LDS temples are only open to members of the church who have a temple recommend -- basically you have an interview to show you're in good standing. There are also some age requirements -- at 12 years old you can get a limited use recommend for doing baptisms for the dead. Around young adulthood (usually when you go on a mission or get married), you get your full use recommend.
But when a new temple is built, or an existing temple is renovated, the church holds an open house where anyone, regardless of age or religion, can take a tour of the temple. I highly recommend it if you're at all curious.
Germany has two temples: Freiberg and Frankfurt. There are two Freibergs in Germany -- although the other one might be spelled differently. The other one is in/near the Black Forest and has a famous cathedral or church. This one is about 2.5 hours from us and maybe a half hour from Dresden. If you're thinking geography right, it was in the part of the Germany that was East Germany not too long ago -- in fact, it's the first temple to have been built behind the iron curtain and the first in Germany and also the smallest that the church had ever built. And it is small!! It's had a few renovations over the years and has been in open house phase for a few weeks so we grabbed the opportunity and drove up!!
There was quite the line waiting for tours and they were passing out white umbrellas to keeps the sun off.
Abby found a random flower in the grass and really really wanted to pick it and keep it but I wouldn't let her.
I kept trying to get pictures of the Angel Moroni and the German flag together but it was hard with the breeze and the sun. I resorted to taking funny pictures of William to help keep him occupied while we were in line.
This kid loves to take goofy pictures and then laugh at them afterwards. But the downside is that now he simply won't smile for a picture, he has to do a weird face. And weird, wonky, and silly are regular parts of his vocabulary.
Everyone was very reverent and good in the temple -- I was very pleased with them. They liked wearing the white booties to cover their shoes. The girl's favorite room was the baptismal font with the font on the backs of the 12 oxen. They are both excited to be 12 and be able to do baptisms for the dead. For Megan, that might happen at this temple! They also thought the mirrors in the sealing room were cool showing the eternal reflections and of course the chandeliers.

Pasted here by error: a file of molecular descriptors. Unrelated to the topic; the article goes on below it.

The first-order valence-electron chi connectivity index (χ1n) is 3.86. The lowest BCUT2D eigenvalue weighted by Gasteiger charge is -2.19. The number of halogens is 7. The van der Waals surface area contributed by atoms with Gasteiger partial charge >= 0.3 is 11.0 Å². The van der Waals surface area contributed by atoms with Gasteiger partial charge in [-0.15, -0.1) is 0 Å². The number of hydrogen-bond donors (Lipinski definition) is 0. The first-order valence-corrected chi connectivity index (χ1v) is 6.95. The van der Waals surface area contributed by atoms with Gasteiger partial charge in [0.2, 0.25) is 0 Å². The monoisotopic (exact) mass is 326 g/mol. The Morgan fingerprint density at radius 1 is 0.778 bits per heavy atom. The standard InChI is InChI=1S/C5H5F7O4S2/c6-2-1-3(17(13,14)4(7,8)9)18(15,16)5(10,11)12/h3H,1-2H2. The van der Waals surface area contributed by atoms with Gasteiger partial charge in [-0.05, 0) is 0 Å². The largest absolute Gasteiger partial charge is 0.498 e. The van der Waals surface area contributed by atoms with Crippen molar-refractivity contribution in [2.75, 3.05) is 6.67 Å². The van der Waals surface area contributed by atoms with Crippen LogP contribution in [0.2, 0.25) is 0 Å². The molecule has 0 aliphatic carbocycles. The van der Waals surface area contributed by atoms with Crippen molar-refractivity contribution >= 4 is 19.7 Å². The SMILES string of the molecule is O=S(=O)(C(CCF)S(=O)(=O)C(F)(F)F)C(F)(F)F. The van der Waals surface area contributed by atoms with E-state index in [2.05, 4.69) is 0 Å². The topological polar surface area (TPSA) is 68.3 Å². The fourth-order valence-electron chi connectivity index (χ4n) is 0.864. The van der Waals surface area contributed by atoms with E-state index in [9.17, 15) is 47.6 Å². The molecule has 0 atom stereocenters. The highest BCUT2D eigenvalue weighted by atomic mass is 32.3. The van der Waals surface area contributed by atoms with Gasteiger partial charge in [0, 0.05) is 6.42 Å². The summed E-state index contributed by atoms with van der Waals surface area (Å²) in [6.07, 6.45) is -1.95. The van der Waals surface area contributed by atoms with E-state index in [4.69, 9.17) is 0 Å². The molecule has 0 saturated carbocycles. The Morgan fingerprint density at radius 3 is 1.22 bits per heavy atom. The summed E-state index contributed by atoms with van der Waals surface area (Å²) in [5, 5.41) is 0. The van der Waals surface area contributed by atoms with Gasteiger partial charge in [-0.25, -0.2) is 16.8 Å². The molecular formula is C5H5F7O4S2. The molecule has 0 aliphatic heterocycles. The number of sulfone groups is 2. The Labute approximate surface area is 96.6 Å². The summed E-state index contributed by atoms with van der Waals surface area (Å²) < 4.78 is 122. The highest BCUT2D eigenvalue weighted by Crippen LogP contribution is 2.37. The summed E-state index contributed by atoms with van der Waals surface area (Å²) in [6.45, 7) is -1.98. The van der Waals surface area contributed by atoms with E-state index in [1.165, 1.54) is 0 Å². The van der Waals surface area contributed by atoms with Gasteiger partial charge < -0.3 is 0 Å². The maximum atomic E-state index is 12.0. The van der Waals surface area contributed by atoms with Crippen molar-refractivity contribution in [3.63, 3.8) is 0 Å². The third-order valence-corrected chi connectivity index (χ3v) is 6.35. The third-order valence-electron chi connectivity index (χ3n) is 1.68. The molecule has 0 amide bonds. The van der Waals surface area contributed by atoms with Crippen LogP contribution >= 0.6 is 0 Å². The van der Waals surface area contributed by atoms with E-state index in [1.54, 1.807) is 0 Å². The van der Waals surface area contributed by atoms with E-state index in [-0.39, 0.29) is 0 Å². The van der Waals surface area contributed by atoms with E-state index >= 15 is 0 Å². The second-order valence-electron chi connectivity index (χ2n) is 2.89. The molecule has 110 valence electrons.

We asked someone to take some pictures of us in front of the temple and this is what we got. It may not be a beautiful family picture but it clearly shows each of the kids' personalities and I love that about this picture.
We didn't stay and tour the town. We had some things that needed to be accomplished so we drove back after we were done. This was our first experience driving on the Autobahn. Chopper drove! I'm not that brave yet! And really I don't think it's too bad. There are speed limits in some locations but mostly 130 kph is the recommendation. There is a law that says you cannot stay and drive in the left lane and you cannot pass in the right lane. The right lane is for driving, the left lane is for passing. And this is a law for safety really because some people go so fast that they can't stop suddenly and you do NOT want to be in the way.
Just a cool bridge
Can you see we're doing 90? That's about what the CRV will do. We took that instead of the van because we heard that there was a parking garage near the temple and knew that on a Saturday there would be quite a few people. We were right and our informant was as well -- the parking garage was TINY. The spaces yes, but mainly the ramps and the way they were placed. We had to 3 point turn a few times to get up and down them (of course the temple parking was on the top floor -- what???) and I can't imagine the scrapes that would have occurred had we driven the van. We saw a few struggling! We've been told to expect car damage because we have a larger vehicle. I'm sure it will happen at some point!
Our GPS took us a different way back to the Autobahn to go home and we drove through some small villages set in the hills and valleys. It was a beautiful drive on narrow roads and Made me think a lot about the people who were separated from the rest of their nation to live in a communist nation -- and not by choice. I don't think that it was generally a good situation. Also, how did they keep things separate and contained? I know that there are walls in Berlin and at least one other town that was literally divided in two but what about the rest of the country? We did see a sign with a picture of a fence and a tower just as we were crossing the "border" but didn't see the actual fence. Its really interesting to think about borders here because it's so difference from the United States. You cross a border and it's a different language, system, laws, etc. It will be interesting to see how it it blends and stays separate the more that we travel.
But we felt the Spirit at the temple and had a good trip. I'm grateful for the opportunity to take the kids and that they enjoyed it as well. I'm grateful for temples and the opportunity to be an eternal family. And I'm grateful to have a place to feel peace when everything else seems crazy -- like now!! Even just for an open house, we could feel the peace and it was wonderful.